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Sajjan Jindal might be one of India’s richest men but he is happy to travel publicly — at least when it comes to financing. The boss of industrial conglomerate JSW Group launched his latest public vehicle on Tuesday, JSW Infrastructure.
The country’s second-largest commercial port operator received a warm reception at its stock market debut. Shares soared 30 per cent, valuing the group at $4bn.
New shareholders should note that a ticket on this ride is inextricably linked to the group’s broader fortunes. That applies to other Indian family controlled conglomerates. These include the Adani group, with which JSW is expected to compete for mooted privatisations of state-controlled ports.
JSW Infrastructure started out as the group’s logistics arm. Two-thirds of its cargo originates from within the group. Iron ore and coal make up the bulk of total cargo processed. For India to achieve its full potential, it is going to need lots of both. A premium valuation for the shares suggests exactly that.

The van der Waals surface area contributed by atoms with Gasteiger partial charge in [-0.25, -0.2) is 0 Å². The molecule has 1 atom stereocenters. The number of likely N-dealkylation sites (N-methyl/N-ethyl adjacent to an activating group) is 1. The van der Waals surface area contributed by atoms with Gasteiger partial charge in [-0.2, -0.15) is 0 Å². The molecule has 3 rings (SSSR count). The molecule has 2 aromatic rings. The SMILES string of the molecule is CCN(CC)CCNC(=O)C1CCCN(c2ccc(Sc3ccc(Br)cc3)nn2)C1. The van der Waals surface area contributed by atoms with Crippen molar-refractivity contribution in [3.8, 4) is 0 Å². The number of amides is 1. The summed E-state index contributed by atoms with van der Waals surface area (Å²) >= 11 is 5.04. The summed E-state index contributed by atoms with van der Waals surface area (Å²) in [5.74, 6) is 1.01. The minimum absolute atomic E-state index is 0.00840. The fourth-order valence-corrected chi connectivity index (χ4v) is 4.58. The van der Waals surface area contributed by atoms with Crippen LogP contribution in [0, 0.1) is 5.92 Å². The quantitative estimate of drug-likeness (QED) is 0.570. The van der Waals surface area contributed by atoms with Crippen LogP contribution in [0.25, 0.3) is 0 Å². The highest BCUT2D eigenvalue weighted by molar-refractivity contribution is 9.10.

The deal raised about $337mn via a primary sale of new shares equal to about 11 per cent of the total outstanding. The funds will go partly to fund the construction of natural gas terminals at two brownfield sites and smaller investments in a container port and new dredging equipment. The rest will go towards paying down debts.
At around 90mn tonnes of annual cargo JSW Infrastructure is about a quarter the size of the country’s largest private port operator Adani Ports and Logistics. That should mean faster growth.
Recent results paint a different picture. Volume growth for JSW and Adani was 9 per cent and 12 per cent respectively in the latest quarter to June. Falling steel prices, at a two-year low, are probably a factor in the former’s slower growth.
Following their steep rise at the open, JSW shares were trading at about 20 times forward ebitda, using an FT estimate. Adani trades on a 15 times multiple, according to S&P Capital IQ, though doubts surround the group’s finances.
Expect the gap to narrow if JWS fails to keep up with the pace of its larger peer.